Stokes’ (How to Keep Calm and Carry On, 2014, etc.) crisp work of historical fiction animates the most sensational homicide trial in the criminal annals of Oklahoma.
It’s a familiar story. A middle-aged
man falls in love with a much younger woman, and they carry on for years, until
stronger passions, such as the desire for power and fame, conflict with what
passes for love. It’s worth noting that the middle-aged man in this true story
was “the Oil King of Oklahoma,” Jacob “Jake” Hamon, slated to be a member of
President Warren Harding’s cabinet until his megalomania and other character
failings derailed his ambitions and ended up costing him his life. Hamon was
37, and his paramour, Clara Smith, was just 17 when she came to his attention.
Never mind that he was a prominent Republican and a married man with two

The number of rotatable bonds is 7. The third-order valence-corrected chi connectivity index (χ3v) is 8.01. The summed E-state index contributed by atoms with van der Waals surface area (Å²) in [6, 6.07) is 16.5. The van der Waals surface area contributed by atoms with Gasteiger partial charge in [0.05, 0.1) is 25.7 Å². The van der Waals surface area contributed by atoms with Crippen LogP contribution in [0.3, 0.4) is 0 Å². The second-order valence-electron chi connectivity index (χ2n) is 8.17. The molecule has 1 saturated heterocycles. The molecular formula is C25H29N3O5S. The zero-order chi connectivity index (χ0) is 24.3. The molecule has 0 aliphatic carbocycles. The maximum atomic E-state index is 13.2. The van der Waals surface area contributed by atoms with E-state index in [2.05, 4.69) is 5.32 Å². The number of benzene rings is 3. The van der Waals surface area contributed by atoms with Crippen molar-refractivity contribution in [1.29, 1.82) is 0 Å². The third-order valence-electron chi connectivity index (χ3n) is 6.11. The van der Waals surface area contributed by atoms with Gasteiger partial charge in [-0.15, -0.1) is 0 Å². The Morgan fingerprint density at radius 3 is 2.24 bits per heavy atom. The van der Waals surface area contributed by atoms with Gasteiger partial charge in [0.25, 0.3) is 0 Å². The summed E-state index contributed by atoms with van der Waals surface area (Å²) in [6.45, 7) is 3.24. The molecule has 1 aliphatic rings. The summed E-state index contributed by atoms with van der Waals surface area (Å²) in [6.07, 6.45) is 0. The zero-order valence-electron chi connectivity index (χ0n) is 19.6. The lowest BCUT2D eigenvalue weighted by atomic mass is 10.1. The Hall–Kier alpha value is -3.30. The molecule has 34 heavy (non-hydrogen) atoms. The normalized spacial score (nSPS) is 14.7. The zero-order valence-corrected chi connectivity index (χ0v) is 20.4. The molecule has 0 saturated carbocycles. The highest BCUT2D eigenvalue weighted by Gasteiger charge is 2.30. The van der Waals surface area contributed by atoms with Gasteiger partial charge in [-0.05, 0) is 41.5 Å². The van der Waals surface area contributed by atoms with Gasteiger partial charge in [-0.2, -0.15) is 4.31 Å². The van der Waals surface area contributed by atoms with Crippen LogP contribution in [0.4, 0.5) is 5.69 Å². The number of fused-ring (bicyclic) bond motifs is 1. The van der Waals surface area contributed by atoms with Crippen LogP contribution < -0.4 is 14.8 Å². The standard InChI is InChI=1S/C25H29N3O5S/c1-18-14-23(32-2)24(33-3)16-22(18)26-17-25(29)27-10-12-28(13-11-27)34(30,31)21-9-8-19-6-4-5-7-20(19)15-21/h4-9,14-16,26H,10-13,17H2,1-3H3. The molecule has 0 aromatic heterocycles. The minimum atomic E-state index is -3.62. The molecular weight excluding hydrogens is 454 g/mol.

children, Jake installs his mistress in a hotel suite in the Oklahoma town of
Ardmore. Clara, for her part, is no wide-eyed ingénue , exploiting Hamon’s
riches to pad her own purse. Eventually Jake’s megalomania kicks in, and he
dumps Clara for political gain only to have her fatally shoot him. Stokes’
tightly paced narrative keeps humming even when it’s focused not just on the
sensational crime, but all associated players as well. Especially impressive is
the nuanced character development—there are no uniformly good or bad guys here;
even Jake’s long-suffering wife exploits his death to raise her own social
standing. Despite a lag in the action toward the end—when the story focuses on
the aftermath of the shooting and Clara’s 15 minutes of fame—it’s a revealing
exercise in the way public opinion can make or break one person’s fortunes. A
relevant lesson in today’s hashtag-driven pop-culture world.
A potent, nearly perfect brew of politics,
murder, mayhem, and mystery.